In this week’s Torah Portion G-d assures Yaakov that his offspring will be numerous like the sand. Myriads and myriads of us, all to be downtrodden, crunched under foot generation after generation. Any silver lining in that cloud, my friends?
And Rabbeinu Bachya tells us, oh yes there is. Sand goes everywhere. Ever take a trip to the beach? No matter how many times you stood under that sprinkler by the boardwalk, no matter how many times you shook out that blanket and your socks and shoes, inevitably upon returning home you WILL find sand. It will fall out of somewhere, be tracked in somehow, will rustle to the floor of your apartment and say, “you can’t leave sand behind fully.”
Jews have that effect on the world. As much as they might hate us, as much as they might oppress us, our enemies are stuck with the fact that we leave behind our imprint. Long after we might be gone from a country or a place, they are stuck with some vestige of our glory in their consciousness.
So, my friends, if you are going to be that grain of sand that sticks to the surface of the world, make sure it is a worthwhile imprint and memory you are leaving.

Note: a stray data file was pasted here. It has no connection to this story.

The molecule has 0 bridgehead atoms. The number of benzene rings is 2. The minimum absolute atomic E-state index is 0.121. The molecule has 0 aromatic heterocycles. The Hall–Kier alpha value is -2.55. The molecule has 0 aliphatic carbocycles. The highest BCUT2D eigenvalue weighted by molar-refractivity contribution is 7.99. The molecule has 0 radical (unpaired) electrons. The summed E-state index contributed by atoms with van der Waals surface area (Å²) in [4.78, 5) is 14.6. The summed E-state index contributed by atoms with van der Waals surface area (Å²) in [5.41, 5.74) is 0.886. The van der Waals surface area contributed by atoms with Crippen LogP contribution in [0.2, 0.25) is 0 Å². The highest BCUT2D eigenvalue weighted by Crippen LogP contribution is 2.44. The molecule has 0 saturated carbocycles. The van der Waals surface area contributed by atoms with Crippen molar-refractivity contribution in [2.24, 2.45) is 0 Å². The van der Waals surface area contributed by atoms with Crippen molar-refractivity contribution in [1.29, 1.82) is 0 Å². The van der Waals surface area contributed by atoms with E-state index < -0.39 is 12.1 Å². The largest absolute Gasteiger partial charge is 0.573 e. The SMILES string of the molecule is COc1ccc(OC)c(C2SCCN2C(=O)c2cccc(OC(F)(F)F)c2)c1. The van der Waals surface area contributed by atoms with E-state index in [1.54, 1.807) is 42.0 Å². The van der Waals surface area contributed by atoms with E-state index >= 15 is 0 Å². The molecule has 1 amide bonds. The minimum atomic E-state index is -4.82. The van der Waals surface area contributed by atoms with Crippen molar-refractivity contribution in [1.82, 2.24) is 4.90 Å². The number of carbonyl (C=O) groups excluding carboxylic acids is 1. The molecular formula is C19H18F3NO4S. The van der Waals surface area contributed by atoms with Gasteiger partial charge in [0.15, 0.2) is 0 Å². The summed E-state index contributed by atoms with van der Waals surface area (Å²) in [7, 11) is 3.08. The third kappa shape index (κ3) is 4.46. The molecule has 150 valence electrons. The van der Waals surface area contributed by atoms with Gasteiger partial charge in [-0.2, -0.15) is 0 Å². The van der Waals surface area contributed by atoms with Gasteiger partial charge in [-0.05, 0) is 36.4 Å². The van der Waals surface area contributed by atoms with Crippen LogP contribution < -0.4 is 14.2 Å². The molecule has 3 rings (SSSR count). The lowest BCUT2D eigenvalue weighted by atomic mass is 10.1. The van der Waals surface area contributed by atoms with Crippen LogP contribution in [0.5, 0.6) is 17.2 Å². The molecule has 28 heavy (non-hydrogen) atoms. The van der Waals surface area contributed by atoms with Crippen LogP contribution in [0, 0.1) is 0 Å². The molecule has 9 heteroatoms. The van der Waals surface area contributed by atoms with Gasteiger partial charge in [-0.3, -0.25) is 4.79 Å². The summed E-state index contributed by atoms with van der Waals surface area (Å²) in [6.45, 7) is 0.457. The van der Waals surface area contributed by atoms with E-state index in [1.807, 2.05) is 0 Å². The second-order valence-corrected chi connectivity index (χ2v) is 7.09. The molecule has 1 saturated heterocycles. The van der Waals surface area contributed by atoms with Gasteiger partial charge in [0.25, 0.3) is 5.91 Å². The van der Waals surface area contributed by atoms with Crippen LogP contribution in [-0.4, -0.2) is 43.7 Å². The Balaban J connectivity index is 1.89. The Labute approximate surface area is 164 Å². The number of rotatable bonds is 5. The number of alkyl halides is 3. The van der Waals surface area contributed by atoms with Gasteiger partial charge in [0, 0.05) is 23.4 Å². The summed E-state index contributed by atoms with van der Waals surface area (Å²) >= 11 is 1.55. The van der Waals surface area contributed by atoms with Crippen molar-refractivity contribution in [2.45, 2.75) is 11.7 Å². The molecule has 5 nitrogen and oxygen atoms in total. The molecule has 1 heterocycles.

Sand not only sticks to those who trod upon it; sand goes far and wide, blows beyond its little place. Which is why after being told his children will be like sand, Yaakov is also promised they will spread out in every direction in the world. Wherever the wind blows, a Jew blew in, too, at some point in history.
And sand, it has the last laugh. Upon man’s death, man who trod upon the sand with heavy boot, is covered and hidden by sand. Sand triumphs and always ends up on top. So too shall our nation, after our exile has passed, rise above those who booted us down.
And, for a very interesting interpretation of a verse you will never read the same way again, we look at a verse from Yishayahu incorporated in the Lecha Dodee. The verse says: [52:2] “Hisna’aree May’Afar Koomee” which we usually translate simply as “shake yourself off from dust and arise”. But, now learning this new slant to things, look at that verse again. Hisna’aree, Rashi tells us is to shake something vigourously as do men when they shake out their Tallis each morning. May’afar Koomee, from that dust-place rise. Our very lowly status will be our ascending point and will give us the ability to rise above, to conquer and triumph, over those who sought to grind us into the ground. From being trod upon like sand, ah, from there we rise.